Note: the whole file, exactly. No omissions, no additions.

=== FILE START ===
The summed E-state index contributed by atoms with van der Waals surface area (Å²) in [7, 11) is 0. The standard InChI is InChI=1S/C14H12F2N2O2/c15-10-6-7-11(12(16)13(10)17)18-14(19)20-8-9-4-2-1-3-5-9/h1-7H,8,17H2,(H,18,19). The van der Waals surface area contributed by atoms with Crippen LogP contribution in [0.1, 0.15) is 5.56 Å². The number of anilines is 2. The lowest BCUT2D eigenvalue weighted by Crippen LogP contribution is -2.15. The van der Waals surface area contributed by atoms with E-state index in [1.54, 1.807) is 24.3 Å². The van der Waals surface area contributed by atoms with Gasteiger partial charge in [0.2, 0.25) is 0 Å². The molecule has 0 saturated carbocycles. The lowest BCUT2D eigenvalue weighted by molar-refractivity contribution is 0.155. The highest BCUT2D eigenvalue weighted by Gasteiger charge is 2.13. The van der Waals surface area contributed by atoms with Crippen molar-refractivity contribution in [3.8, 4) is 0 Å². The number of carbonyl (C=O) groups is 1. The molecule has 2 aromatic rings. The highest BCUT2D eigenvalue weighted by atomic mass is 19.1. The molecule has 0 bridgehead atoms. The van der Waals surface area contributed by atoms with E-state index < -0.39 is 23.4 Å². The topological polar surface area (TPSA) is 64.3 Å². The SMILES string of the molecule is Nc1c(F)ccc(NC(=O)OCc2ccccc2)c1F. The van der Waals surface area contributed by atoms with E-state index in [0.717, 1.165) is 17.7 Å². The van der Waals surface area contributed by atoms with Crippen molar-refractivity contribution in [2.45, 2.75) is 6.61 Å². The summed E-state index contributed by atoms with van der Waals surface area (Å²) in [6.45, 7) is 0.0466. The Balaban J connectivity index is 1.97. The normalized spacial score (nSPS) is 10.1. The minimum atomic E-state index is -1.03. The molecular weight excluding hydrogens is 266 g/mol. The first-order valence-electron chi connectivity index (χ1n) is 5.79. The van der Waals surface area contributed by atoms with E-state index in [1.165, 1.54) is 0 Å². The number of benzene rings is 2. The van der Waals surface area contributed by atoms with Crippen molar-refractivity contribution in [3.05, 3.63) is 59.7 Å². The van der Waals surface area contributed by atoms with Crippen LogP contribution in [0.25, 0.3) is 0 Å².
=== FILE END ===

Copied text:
The summed E-state index contributed by atoms with van der Waals surface area (Å²) in [7, 11) is 0. The standard InChI is InChI=1S/C14H12F2N2O2/c15-10-6-7-11(12(16)13(10)17)18-14(19)20-8-9-4-2-1-3-5-9/h1-7H,8,17H2,(H,18,19). The van der Waals surface area contributed by atoms with Crippen LogP contribution in [0.1, 0.15) is 5.56 Å². The number of anilines is 2. The lowest BCUT2D eigenvalue weighted by Crippen LogP contribution is -2.15. The van der Waals surface area contributed by atoms with E-state index in [1.54, 1.807) is 24.3 Å². The van der Waals surface area contributed by atoms with Gasteiger partial charge in [0.2, 0.25) is 0 Å². The molecule has 0 saturated carbocycles. The lowest BCUT2D eigenvalue weighted by molar-refractivity contribution is 0.155. The highest BCUT2D eigenvalue weighted by Gasteiger charge is 2.13. The van der Waals surface area contributed by atoms with Crippen molar-refractivity contribution in [3.8, 4) is 0 Å². The number of carbonyl (C=O) groups is 1. The molecule has 2 aromatic rings. The highest BCUT2D eigenvalue weighted by atomic mass is 19.1. The molecule has 0 bridgehead atoms. The van der Waals surface area contributed by atoms with E-state index < -0.39 is 23.4 Å². The topological polar surface area (TPSA) is 64.3 Å². The SMILES string of the molecule is Nc1c(F)ccc(NC(=O)OCc2ccccc2)c1F. The van der Waals surface area contributed by atoms with E-state index in [0.717, 1.165) is 17.7 Å². The van der Waals surface area contributed by atoms with Crippen molar-refractivity contribution in [2.45, 2.75) is 6.61 Å². The summed E-state index contributed by atoms with van der Waals surface area (Å²) in [6.45, 7) is 0.0466. The Balaban J connectivity index is 1.97. The normalized spacial score (nSPS) is 10.1. The minimum atomic E-state index is -1.03. The molecular weight excluding hydrogens is 266 g/mol. The first-order valence-electron chi connectivity index (χ1n) is 5.79. The van der Waals surface area contributed by atoms with E-state index in [1.165, 1.54) is 0 Å². The number of benzene rings is 2. The van der Waals surface area contributed by atoms with Crippen molar-refractivity contribution in [3.05, 3.63) is 59.7 Å². The van der Waals surface area contributed by atoms with Crippen LogP contribution in [0.25, 0.3) is 0 Å².